Mystery behind Motivation


Marko Sliskovic

Publishing Date

20. 08. 2020.

Reading duration



Business Culture

The Candle Problem

Created in 1945. by a psychologist named Carl Duncker, the Candle Problem is an experiment that’s been used in a whole variety of experiments in behavioral science.

The experimenter brings participants into a room, gives them a candle, some thumbtacks, and some matches. Participants are each given a task to attach the candle to the wall so the wax doesn’t drip onto the table.

After five to ten minutes, most people are able to figure out the solution. The key is to overcome functional fixedness. At first glance, the box can be perceived only as a receptacle for the tacks, but it can also have this other function – as a platform for the candle.

Using the same experiment, scientist Sam Glucksberg showed the power of incentives. He gathered his participants, divided them into two groups, and said that he’s going to time how quickly they can solve this problem.
The first group was being timed to establish norms & averages for how long it typically takes someone to solve this sort of problem. To the second group, he offered rewards. The top 25% of the fastest times, get $5. The fastest of everyone being tested gets $20.

How much faster did the reward group solve this problem? It took them 3,5 minutes – longer.

But, that’s not how it was supposed to work, right? If you want people to perform better, you reward them. Right? So what went wrong?


The “if-then” contingent motivators DO NOT WORK

Instead of sharpening thinking and accelerating creativity, this incentive did just the opposite, and what’s interesting about this experiment is the fact that it’s not an aberration. It has been replicated over and over again for nearly 40 years with the same outcome – the “if-then” contingent motivators either don’t work or, often, they do harm.

This is one of the most robust findings in social science, and also, one of the most ignored.

Rewards, by their very nature, narrow our focus, concentrate the mind and work very well for simple-minded tasks, where there is a simple set of rules and a clear destination to go to.
So for the real candle problem, we don’t want to narrow our focus and restrict our possibilities, we want to be looking around. Why is this so important?

The routine rule-based work has become very easy to outsource, and very easy to automate. What really matters today are the more creative, conceptual kinds of abilities.

Think about your work. Do the problems you face have a clear set of rules and a single solution? I’m guessing no – the rules are mistified, the solution, if it exists at all, is surprising and not obvious. Everyone is dealing with their own version of the candle problem, and for the candle problems of any kind in any field, “if-then” rewards simply don’t work.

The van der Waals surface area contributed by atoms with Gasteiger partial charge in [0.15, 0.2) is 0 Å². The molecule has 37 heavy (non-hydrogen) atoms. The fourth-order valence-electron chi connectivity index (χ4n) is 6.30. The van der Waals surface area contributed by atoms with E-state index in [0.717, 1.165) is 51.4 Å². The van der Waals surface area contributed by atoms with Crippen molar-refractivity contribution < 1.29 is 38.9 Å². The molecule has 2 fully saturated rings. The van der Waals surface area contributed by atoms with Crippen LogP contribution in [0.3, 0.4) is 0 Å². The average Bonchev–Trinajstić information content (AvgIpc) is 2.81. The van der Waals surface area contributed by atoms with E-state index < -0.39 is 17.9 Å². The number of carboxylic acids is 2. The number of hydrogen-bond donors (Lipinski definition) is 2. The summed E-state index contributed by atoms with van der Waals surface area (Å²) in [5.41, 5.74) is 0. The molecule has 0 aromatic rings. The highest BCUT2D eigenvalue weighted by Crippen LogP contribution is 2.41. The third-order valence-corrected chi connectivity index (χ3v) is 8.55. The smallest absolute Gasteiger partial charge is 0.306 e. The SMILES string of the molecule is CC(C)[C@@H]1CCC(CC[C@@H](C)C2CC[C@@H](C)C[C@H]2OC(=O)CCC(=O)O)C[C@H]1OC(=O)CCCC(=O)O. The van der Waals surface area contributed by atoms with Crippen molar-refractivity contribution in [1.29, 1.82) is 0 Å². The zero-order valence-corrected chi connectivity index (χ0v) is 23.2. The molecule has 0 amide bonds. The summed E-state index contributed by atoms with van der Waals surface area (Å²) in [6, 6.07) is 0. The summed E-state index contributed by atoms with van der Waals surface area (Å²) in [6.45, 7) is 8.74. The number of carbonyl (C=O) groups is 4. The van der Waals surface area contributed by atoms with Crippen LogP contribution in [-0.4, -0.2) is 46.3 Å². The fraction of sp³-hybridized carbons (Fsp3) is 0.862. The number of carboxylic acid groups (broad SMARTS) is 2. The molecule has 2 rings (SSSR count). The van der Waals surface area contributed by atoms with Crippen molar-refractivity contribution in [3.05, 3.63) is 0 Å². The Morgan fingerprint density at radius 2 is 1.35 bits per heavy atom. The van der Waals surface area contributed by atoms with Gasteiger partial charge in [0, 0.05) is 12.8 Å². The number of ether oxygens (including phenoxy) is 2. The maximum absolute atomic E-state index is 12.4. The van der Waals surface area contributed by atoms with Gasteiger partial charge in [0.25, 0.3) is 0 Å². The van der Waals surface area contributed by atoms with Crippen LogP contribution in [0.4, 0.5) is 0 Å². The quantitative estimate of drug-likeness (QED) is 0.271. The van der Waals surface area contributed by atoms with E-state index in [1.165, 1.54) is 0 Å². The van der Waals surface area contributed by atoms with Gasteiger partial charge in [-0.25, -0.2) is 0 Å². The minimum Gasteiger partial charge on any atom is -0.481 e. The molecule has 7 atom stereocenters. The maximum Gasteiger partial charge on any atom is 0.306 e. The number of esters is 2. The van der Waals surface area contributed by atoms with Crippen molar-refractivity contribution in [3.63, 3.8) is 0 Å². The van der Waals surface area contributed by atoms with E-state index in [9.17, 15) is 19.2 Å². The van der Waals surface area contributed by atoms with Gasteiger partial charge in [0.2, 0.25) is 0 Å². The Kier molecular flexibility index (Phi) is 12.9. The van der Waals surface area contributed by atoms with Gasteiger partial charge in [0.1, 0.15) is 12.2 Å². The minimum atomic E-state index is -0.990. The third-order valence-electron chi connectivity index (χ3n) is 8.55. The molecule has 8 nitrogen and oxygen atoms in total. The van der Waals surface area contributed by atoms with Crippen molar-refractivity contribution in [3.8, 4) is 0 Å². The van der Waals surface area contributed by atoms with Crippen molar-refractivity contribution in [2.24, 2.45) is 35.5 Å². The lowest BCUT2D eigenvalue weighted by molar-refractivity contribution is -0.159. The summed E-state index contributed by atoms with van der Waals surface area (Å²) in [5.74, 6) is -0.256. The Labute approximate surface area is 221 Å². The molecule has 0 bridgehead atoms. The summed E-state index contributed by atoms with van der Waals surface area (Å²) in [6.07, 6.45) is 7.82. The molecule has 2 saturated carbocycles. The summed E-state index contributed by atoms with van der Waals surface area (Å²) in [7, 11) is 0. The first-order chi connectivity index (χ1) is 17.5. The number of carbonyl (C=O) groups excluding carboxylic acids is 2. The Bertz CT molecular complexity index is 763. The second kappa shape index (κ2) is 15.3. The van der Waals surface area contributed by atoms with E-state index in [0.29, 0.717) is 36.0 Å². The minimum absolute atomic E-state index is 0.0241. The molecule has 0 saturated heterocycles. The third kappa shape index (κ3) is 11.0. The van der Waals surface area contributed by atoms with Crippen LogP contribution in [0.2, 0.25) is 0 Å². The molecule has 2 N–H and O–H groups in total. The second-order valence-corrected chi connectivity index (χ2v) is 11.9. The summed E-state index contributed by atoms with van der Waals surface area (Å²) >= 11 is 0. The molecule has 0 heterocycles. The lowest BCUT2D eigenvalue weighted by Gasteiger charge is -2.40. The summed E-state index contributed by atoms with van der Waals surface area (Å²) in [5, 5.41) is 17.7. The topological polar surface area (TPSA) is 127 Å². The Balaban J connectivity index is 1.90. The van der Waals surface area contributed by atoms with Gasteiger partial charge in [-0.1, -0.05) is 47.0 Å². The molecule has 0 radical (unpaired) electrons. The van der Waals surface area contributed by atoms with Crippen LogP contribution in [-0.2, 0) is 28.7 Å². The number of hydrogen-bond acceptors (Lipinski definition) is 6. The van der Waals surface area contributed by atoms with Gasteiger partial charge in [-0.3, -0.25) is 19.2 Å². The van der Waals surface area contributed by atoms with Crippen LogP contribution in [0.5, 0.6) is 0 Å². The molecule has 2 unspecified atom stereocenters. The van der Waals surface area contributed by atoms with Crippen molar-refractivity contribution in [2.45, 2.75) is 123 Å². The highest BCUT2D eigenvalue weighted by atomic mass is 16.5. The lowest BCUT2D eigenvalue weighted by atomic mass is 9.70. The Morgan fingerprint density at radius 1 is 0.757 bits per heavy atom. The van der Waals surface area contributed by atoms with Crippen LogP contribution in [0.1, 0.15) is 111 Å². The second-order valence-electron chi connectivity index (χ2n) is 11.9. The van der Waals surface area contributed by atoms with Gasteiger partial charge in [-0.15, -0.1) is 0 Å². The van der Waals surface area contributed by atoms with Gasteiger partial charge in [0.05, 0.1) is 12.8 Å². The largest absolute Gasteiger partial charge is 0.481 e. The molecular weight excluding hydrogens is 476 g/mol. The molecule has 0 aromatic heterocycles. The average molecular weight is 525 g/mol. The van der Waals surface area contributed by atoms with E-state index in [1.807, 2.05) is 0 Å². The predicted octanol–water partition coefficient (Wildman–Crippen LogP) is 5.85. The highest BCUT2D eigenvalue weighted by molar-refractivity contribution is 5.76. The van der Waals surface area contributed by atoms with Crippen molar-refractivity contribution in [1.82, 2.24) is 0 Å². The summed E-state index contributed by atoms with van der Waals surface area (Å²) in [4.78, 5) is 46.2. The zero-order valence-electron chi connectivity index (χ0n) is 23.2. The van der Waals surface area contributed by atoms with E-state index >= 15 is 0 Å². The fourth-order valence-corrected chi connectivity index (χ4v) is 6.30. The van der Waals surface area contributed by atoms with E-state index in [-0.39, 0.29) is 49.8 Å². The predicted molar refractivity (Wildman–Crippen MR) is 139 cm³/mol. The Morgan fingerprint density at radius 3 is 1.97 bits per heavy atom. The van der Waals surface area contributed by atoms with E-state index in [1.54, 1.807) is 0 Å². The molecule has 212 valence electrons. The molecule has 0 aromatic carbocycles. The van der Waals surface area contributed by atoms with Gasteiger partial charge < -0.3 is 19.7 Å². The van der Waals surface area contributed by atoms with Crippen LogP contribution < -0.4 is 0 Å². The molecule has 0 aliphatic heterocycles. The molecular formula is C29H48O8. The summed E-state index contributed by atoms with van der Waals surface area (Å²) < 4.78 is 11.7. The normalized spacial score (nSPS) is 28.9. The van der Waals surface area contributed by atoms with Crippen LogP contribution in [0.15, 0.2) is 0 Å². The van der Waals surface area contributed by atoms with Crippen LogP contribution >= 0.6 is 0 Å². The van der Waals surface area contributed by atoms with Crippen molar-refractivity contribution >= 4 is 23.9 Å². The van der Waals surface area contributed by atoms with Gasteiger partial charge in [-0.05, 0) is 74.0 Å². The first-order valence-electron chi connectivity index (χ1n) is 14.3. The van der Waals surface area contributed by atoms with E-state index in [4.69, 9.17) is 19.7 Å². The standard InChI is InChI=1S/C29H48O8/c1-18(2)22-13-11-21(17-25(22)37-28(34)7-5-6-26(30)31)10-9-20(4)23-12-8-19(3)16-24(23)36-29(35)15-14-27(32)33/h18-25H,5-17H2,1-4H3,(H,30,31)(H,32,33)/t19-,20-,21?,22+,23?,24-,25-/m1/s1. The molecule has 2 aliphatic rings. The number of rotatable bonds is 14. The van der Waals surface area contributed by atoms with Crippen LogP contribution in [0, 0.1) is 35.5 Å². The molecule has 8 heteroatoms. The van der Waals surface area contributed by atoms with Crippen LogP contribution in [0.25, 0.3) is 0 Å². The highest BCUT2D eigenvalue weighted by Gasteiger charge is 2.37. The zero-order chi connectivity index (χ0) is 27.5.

Up to this day, too many organizations are making their decisions and policies about talent & people based on assumptions that are outdated, unexamined, and rooted more in folklore than in science.

If we really want high performance on those definitional tasks of the 21st century, the solution is not to do more of the wrong things – we need a whole new approach. It’s an approach built much more around intrinsic motivation, around the desire to do things because they matter, they’re interesting or a part of something important.


Autonomy, mastery, and purpose

That new approach, the operating system for our businesses revolves around three elements; autonomy, mastery, and purpose. The urge to direct our own lives, the desire to get better at something that matters, and the yearning to do what we do in the service of something larger than ourselves.

There is a clear mismatch of what science knows, and what business does. Those 20th-century rewards, motivators we think are a natural part of the business do work, but only in a surprisingly narrow band of circumstances. If-then rewards often destroy creativity. The secret to high performance isn’t rewards and punishment, but that unseen intrinsic drive – the drive to do things for their own sake.

If we repair this mismatch between what science knows and what business does, if we bring our notions of motivation into the 21st century, if we get past this dangerous, lazy ideology of carrots and sticks, we can strengthen our businesses, solve a lot of those candle problems, and maybe even change the world.

Marko Sliskovic

Co-Founder and Managing Partner

Marko has over 5 years of experience in lead generation and appointment setting across multiple industries, currently acting as a managing partner in a business development agency SkyBox.

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